Ra Paulette can't stop digging.
For almost two years now, he has scooped, sanded, brushed and swept away a huge outcropping of sandstone in northern New Mexico, creating a magical, swirling, echoing shrine he calls Windows in the Earth.
"It's a living thing. I didn't know what it was going to be when I started. It's almost like being Dr. Frankenstein," he says.
The ceilings stretch more than 20 feet high, and the intricate web of small niches and rooms could make up a small house.
"I don't want to live there," Paulette says. "I want to make this place available for personal experiences. It's made to provide an emotional opportunity for people."
For some, it's a hallowed place, a refuge from the mad world, a sanctuary for prayer and meditation. Others view it as a work of art, an amazing result of one man's creativity and labor.
"I felt the builder put so much of his soul and heart and mind into it, and I loved his spiritual expression. I felt so much peace," says Junko Fletcher of Arlington, Va., who was brought to the shrine by a friend this year to celebrate her 71st birthday.
"The first thing that came in my mind was what a perfect place to meditate. I just didn't want to leave," she says.
Peter Gregory of Albuquerque says his reaction was more aesthetic than emotional.
"I didn't feel any otherworldly experience at all. I just admired it as a beautiful, very impressive piece of art," he says. "The carvings in the walls are exquisitely done. It's an amazing feat just to hollow out the mountain, let alone to finish it so wonderfully."
Every inch of the cave is finished with scallops, molded curves, smooth ledges, inlaid stones, narrow pods and crusty ledges. There are small mirrors inlaid that look like glistening pools, and a small inlaid table and shelves in one corner.
Then there's the Luminous Egg Chamber, a dark, egg-shaped cavity large enough to stand inside.
"I'm still working on that," Paulette says. "When I'm done, you'll sit in the middle of a fog of light in an egg, up on a pedestal with doors. Light will come in from above, but it will look like it's coming from below as well."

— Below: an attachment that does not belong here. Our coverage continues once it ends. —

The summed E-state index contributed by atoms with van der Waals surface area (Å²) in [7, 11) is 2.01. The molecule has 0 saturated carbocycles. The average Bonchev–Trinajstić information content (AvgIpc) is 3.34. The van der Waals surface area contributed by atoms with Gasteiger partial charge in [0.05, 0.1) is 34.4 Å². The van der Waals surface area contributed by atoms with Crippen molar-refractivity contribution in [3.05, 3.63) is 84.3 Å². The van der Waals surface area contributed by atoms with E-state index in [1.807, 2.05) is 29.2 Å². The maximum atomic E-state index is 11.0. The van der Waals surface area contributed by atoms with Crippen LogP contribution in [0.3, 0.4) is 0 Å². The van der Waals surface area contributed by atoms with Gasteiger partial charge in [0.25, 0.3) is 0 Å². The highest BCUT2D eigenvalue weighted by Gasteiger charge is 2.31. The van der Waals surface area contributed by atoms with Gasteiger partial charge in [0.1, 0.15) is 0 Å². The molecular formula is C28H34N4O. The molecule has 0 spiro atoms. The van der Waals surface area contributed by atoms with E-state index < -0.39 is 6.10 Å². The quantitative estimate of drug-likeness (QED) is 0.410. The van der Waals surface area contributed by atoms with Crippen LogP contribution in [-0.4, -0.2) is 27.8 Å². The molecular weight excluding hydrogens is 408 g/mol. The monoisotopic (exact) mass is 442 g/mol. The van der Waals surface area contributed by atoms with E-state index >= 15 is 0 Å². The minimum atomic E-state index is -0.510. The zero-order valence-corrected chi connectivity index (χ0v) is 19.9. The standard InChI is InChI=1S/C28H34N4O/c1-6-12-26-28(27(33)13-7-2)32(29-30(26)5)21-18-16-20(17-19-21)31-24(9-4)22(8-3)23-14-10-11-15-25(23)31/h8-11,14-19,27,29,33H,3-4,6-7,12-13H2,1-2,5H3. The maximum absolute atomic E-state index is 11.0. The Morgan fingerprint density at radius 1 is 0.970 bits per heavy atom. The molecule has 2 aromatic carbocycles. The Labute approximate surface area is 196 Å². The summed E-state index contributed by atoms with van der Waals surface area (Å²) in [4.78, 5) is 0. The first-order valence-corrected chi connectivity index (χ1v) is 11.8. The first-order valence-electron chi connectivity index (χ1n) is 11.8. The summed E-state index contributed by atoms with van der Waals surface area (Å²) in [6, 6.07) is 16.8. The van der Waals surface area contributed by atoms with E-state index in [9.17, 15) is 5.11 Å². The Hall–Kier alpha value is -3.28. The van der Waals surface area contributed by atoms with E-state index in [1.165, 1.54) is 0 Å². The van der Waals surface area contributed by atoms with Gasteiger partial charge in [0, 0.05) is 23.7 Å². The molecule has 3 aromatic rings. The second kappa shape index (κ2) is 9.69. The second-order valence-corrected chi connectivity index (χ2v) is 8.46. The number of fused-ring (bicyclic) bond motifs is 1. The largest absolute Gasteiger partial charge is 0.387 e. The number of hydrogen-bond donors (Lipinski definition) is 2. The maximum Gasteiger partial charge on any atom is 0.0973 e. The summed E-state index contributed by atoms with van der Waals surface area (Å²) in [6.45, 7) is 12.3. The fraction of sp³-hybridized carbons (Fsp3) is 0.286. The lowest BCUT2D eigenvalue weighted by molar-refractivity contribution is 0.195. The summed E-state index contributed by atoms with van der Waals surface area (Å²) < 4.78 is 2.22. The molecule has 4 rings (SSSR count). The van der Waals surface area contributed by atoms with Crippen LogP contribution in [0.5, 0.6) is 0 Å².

Paulette, who turned 50 in August, dug his first limestone cave several years ago near Embudo. At the time, Paulette, who grew up in northern Indiana along the shores of Lake Michigan, was looking to create a simple and peaceful place to live.
But word got out, and what began as a planned home underground soon grew into "The Heart Chamber," which attracted thousands of visitors from around the world.
"It was clear I couldn't live there," he says.
The cave was on public land and had been dug without permission. And, Paulette says, he feared it might collapse on a guest. So, using a shovel and buckets and a wheelbarrow, he buried the chamber and sealed it off.
Then he set off to find a new place to dig.
In June 1994, Paulette approached David Heath and John H. Johnson III and asked them if they would like to commission him to dig a shrine on their property near the Ojo Caliente Mineral Springs.
The two men had moved to the area from California to open the elegant Rancho de San Juan Country Inn & Restaurant.
"This guy comes walking up in Bermuda shorts and a Panama hat, and I said, 'Well, who in the world is this?' " Heath recalls.
After showing them pictures of the Heart Chamber, and after several months of persistence, Paulette prevailed. So far, Heath and Johnson have paid him about $15,000--between $10 and $16 per hour depending on what he is doing.
Now Heath says they're ready for the project to end.
"I told Ra, quite literally, there must be some light at the end of this tunnel," Heath says.
Paulette says he's getting toward the end. At least of this project.
But he's got a lot more digging to do.
"I'm looking at some Forest Service land. I'd like to do this one with approval. It would be a complex, a place for a cathedral, trails, many smaller hermitage caves, trails going to vistas, a pilgrimage wilderness," he says. "With help, it would probably take me the next 20 years."